Basic Biostatistics is a concise, introductory text that covers biostatistical principles and focuses on the common types of data encountered in public health and biomedical fields. The text puts equal emphasis on exploratory and confirmatory statistical methods. Sampling, exploratory data analysis, estimation, hypothesis testing, and power and precision are covered through detailed, illustrative examples.The book is organized into three parts: Part I addresses basic concepts and techniques; Part II covers analytic techniques for quantitative response variables; and Part III covers techniques for categorical responses.
Biostatistics for Practitioners: An Interpretative Guide for Medicine and Biology deals with several aspects of statistics that are indispensable for researchers and students across the biomedical sciences. The book features a step-by-step approach, focusing on standard statistical tests, as well as discussions of the most common errors. The book is based on the author's 40+ years of teaching statistics to medical fellows and biomedical researchers across a wide range of fields. Readers will find hyperlinks to free online tests to help novice statisticians perform their own statistical tests. Discusses how to use the standard statistical tests in the biomedical field, as well as how to make statistical inferences (t test, ANOVA, regression etc.) Includes non-standards tests, including equivalence or non-inferiority testing, extreme value statistics, cross-over tests, and simple time series procedures such as the runs test and Cusums Introduces procedures such as multiple regression, Poisson regression, meta-analysis and resampling statistics, and provides references for further studies Presents a vast array of free on-line statistical testing tools which allow readers to practice the procedures learned
The Concise Encyclopedia of Statistics presents the essential information about statistical tests, concepts, and analytical methods in language that is accessible to practitioners and students of the vast community using statistics in medicine, engineering, physical science, life science, social science, and business/economics. The reference is alphabetically arranged to provide quick access to the fundamental tools of statistical methodology and biographies of famous statisticians. The more than 500 entries include definitions, history, mathematical details, limitations, examples, references, and further readings.
This dictionary contains over 2,000 entries on all aspects of statistics, including terms used in computing, mathematics, and probability, as well as biographical information on over 200 key figures in the field, and coverage of statistical journals and societies. The entries are generously illustrated with useful figures and diagrams, and include worked examples where applicable.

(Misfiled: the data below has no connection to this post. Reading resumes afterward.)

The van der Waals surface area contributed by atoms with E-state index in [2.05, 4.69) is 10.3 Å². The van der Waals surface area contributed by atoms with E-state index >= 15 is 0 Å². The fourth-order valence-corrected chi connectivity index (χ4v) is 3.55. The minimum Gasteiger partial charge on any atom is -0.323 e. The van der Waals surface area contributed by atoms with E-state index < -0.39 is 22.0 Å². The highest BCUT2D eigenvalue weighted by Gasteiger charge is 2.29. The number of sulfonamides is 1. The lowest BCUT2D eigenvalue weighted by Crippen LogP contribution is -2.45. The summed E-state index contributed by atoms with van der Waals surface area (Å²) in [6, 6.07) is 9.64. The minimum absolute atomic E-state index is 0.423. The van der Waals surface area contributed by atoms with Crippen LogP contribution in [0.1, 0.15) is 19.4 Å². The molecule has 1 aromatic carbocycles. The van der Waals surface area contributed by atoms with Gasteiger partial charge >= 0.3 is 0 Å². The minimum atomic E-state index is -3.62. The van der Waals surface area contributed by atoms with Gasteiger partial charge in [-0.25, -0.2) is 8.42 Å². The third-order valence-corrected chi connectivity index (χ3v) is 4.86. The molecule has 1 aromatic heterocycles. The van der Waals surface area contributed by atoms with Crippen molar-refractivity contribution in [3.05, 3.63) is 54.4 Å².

The Encyclopedia of Statistical Sciences is a superior and unique source of information on statistical theory, methods, and applications. This new edition is designed to bring the encyclopedia in line with the latest topics and advances made in statistical science over the past decade--in areas such as computer-intensive statistical methodology, genetics, medicine, the environment, and other applications. The entries are self-contained and easily understood by readers with a limited statistical background.
This book reflects the increasing awareness of environmental influences on health and how to assess and measure them. It covers the main methodological issues in environmental epidemiology including: how to assess and critically interpret scientific data relating to potential environmental hazards to health and much more.
The Handbook of Probability presents the fundamentals of probability with an emphasis on the balance of theory, application,and methodology. Utilizing basic examples throughout, the handbook expertly transitions between concepts and practice to allow readers an inclusive introduction to the field of probability. The Handbook of Probability offers coverage of: Probability Space Probability Measure Random Variables Random Vectors in Rn Characteristic Function Moment Generating Function Gaussian Random Vectors Convergence Types Limit Theorems.
Handbook of Spatial Epidemiologyexplains how to model epidemiological problems and improve inference about disease etiology from a geographical perspective. Top epidemiologists, geographers, and statisticians share interdisciplinary viewpoints on analyzing spatial data and space-time variations in disease incidences. These analyses can provide important information that leads to better decision making in public health. The first part of the book addresses general issues related to epidemiology, GIS, environmental studies, clustering, and ecological analysis. The second part presents basic statistical methods used in spatial epidemiology, including fundamental likelihood principles, Bayesian methods, and testing and nonparametric approaches. With a focus on special methods, the third part describes geostatistical models, splines, quantile regression, focused clustering, mixtures, multivariate methods, and much more. The final part examines special problems and application areas, such as residential history analysis, segregation, health services research, health surveys, infectious disease, veterinary topics, and health surveillance and clustering. Spatial epidemiology, also known as disease mapping, studies the geographical or spatial distribution of health outcomes. This handbook offers a wide-ranging overview of state-of-the-art approaches to determine the relationships between health and various risk factors, empowering researchers and policy makers to tackle public health problems.